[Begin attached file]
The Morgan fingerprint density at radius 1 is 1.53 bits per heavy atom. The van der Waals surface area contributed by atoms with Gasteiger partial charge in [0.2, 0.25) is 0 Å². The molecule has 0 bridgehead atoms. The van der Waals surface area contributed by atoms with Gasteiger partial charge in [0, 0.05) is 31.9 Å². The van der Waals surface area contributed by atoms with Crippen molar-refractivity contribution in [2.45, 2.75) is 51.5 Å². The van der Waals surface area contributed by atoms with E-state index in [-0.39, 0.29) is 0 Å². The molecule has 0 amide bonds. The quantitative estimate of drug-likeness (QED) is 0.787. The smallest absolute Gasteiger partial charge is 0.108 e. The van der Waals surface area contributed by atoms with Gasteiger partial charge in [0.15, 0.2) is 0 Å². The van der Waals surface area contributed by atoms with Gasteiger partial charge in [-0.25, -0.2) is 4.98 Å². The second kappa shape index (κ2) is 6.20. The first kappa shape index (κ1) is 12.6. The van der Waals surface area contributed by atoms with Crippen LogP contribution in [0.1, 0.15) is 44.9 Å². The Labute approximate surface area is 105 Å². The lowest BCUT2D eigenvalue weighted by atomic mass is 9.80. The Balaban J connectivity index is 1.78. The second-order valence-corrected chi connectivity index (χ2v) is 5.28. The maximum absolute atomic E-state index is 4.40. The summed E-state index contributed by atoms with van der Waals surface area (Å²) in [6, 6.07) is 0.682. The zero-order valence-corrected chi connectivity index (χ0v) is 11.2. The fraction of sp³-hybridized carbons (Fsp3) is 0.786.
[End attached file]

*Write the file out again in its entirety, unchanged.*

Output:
The Morgan fingerprint density at radius 1 is 1.53 bits per heavy atom. The van der Waals surface area contributed by atoms with Gasteiger partial charge in [0.2, 0.25) is 0 Å². The molecule has 0 bridgehead atoms. The van der Waals surface area contributed by atoms with Gasteiger partial charge in [0, 0.05) is 31.9 Å². The van der Waals surface area contributed by atoms with Crippen molar-refractivity contribution in [2.45, 2.75) is 51.5 Å². The van der Waals surface area contributed by atoms with E-state index in [-0.39, 0.29) is 0 Å². The molecule has 0 amide bonds. The quantitative estimate of drug-likeness (QED) is 0.787. The smallest absolute Gasteiger partial charge is 0.108 e. The van der Waals surface area contributed by atoms with Gasteiger partial charge in [0.15, 0.2) is 0 Å². The van der Waals surface area contributed by atoms with Gasteiger partial charge in [-0.25, -0.2) is 4.98 Å². The second kappa shape index (κ2) is 6.20. The first kappa shape index (κ1) is 12.6. The van der Waals surface area contributed by atoms with Crippen LogP contribution in [0.1, 0.15) is 44.9 Å². The Labute approximate surface area is 105 Å². The lowest BCUT2D eigenvalue weighted by atomic mass is 9.80. The Balaban J connectivity index is 1.78. The second-order valence-corrected chi connectivity index (χ2v) is 5.28. The maximum absolute atomic E-state index is 4.40. The summed E-state index contributed by atoms with van der Waals surface area (Å²) in [6, 6.07) is 0.682. The zero-order valence-corrected chi connectivity index (χ0v) is 11.2. The fraction of sp³-hybridized carbons (Fsp3) is 0.786.